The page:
Individual reactions to threat are very often thought as individualistic and antisocial. However, more than fifty years of work in sociology and social psychology indicate that humans favor social strategies when confronted with threat. Indeed, cases of cooperation and mutual aid are often reported in the literature on disasters. To implement such strategies, psychological mechanisms that allow us to process social signals conveyed by others in order to act with them must be in place and these mechanisms must be maintained and even optimized in situations of intense anxiety. Understanding how danger reconfigures how we perceive our social environment and how we represent others and their actions, as well as the incentives of such strategies, is an important theoretical challenge. To tackle this issue, we led 3 studies. In the first one, we validated a within-subject method to induce anxiety in a sustained manner: the threat-of-scream paradigm which consists in alternating blocks in which participants are at risk of hearing aversive distress screams at any time (threat blocks) with blocks in which they are not exposed to aversive stimuli at all (safe blocks). In a second study, we used this procedure to investigate how co-representation of action (i.e. the ability to automatically integrate the actions of other individuals into our own action plans to facilitate action coordination) is impacted under threat. Results showed that co-representation (assessed by measuring the magnitude of the classical Social Simon Effect) is maintained under threat contexts and seems to be particularly boosted when participants are exposed to danger near safe partners. Our results suggest that the potential function of co-representing others’ actions could be to promote social strategies essential for one’s own survival. Finally, the third study addressed how facial displays of fear are perceived under threat. Indeed, depending on their associated gaze direction, they can either be appraised as signaling the presence of a potential threat in the surrounding environment (averted gaze), or as a signal of distress and potential need of help (direct gaze). Using a categorization task, we investigated if danger-related or distress-related signals were prioritized under the threat-of-scream procedure. We observed that the appraisal of danger-related signals transmitted by facial displays of fear is increased under threat contexts, with no impact on the appraisal of distress signals. Altogether, our results suggest that while social strategies are maintained under threat, they might be sustained by self-preservatives motives.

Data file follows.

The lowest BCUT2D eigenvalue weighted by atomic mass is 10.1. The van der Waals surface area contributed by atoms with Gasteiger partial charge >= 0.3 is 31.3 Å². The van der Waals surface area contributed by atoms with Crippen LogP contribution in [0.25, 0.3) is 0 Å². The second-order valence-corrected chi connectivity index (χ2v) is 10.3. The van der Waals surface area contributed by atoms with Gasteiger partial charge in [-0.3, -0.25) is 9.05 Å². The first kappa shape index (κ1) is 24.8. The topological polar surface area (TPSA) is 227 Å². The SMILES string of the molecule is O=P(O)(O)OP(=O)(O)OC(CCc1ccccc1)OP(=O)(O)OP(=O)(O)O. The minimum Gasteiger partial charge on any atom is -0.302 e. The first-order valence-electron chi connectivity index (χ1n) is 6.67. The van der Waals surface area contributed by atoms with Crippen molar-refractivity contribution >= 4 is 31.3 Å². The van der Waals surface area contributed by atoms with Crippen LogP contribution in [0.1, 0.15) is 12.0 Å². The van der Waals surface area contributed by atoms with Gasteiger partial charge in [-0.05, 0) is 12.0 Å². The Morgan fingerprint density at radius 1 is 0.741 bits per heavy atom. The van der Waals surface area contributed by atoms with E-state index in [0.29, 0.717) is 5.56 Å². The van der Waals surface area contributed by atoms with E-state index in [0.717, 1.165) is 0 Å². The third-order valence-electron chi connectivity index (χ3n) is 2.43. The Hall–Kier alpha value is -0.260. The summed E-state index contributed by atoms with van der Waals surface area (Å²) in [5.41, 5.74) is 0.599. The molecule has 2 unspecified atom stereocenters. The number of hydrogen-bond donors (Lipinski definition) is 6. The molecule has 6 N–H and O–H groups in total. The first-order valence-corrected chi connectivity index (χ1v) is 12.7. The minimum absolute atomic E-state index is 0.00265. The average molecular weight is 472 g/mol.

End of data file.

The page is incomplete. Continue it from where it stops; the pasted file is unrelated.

Pascal, HUGUET- Université Clermont Auvergne, Rapporteur
Florian, BUBLATZKY - Central Institute of Mental Health, Rapporteur
Rachael, JACK - University of Glasgow, Examinatrice
Elisabeth, PACHERIE - Institut Jean Nicod, Examinatrice
Julie, GREZES - PSL Research University, Directrice de thèse
Guillaume, DEZECACHE - Université Clermont Auvergne, Directeur de thèse
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